Remortgage means paying off the mortgage from the bank where you previously took out a mortgage and applying for a new mortgage with another bank.
The first thing to consider is whether your current mortgage is still within the penalty period, which is generally 2 to 3 years. If your current mortgage hasn't passed this period, you'll have to pay interest penalties when you make an early repayment.
Should you qualify for a new mortgage, you'd be required to sign a mortgage contract, which would incur legal fees. However, cash rebates and legal fee waiver are usually offered to mortgage takers, so that would help you to cover some of the extra costs. Besides, if the new mortgage interest is lower than the current rate, extra savings in monthly interest can add up to offset the penalty expenses and other expenses.
Before you remortgage, you should first know about the latest mortgage interest rate, and calculate how much you could save each month with the new mortgage. Through MoneyHero's mortgage comparison page, you could easily find the right mortgage to save money. The next step is to confirm the conditions of remortgaging, make a mortgage evaluation, and look into whether your chosen law firm is on the bank?s list of approved law firms.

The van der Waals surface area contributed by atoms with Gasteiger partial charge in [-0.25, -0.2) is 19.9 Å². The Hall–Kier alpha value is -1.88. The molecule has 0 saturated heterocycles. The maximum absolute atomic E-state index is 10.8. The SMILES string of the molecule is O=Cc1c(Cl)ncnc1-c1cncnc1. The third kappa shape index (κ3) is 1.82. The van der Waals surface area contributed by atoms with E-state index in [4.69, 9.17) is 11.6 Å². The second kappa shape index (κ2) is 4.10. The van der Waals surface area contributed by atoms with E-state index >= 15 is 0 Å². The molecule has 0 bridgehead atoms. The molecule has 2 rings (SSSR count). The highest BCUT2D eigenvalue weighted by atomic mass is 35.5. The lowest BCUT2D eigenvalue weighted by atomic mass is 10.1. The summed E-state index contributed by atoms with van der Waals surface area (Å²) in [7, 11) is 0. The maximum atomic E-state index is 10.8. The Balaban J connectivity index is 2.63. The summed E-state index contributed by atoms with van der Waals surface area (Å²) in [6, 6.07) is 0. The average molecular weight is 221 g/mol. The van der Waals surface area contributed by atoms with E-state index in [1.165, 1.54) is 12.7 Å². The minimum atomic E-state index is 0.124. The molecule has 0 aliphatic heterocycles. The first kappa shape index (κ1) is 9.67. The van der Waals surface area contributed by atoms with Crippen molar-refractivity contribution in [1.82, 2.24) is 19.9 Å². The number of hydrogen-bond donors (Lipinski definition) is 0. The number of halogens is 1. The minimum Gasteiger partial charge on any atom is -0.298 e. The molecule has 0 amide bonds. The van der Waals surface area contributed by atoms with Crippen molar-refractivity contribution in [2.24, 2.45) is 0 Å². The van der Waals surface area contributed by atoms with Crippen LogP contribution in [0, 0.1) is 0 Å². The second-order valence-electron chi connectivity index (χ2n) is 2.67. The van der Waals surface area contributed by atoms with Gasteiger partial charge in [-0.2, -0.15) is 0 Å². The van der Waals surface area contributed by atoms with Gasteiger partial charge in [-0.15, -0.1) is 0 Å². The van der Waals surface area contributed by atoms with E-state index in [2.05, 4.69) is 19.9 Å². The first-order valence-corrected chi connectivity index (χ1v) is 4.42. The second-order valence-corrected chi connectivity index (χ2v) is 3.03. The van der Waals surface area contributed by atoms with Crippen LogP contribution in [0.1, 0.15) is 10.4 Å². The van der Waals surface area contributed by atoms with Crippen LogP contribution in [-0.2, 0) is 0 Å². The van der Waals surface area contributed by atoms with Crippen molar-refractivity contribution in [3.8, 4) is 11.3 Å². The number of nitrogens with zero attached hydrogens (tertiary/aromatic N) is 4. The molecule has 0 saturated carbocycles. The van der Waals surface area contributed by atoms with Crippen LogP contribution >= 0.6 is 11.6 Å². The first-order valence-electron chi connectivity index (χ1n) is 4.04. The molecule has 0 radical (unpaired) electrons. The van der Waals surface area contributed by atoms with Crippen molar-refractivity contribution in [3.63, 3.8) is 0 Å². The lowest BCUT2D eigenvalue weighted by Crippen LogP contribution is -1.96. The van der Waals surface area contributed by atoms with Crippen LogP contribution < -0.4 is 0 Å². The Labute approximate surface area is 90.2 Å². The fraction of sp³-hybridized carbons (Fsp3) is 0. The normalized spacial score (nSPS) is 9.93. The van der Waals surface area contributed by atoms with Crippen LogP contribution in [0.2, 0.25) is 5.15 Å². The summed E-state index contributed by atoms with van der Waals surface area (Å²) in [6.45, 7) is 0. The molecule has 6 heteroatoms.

Then you can see if your new mortgage is enough to cover the previous mortgage's outstanding balance.After you've chosen a bank to do the remortgage, you should contact your law firm to check the procedures of remortgaging. The lawyer will extract the property contract from the bank and proceed with land registration.
After the remortgage is approved, your lawyers will check the mortgage balance with the previous mortgage lender and invite you to sign the new mortgage contract and property contract. The new mortgage will be delivered to your previous mortgage lender through the lawyer.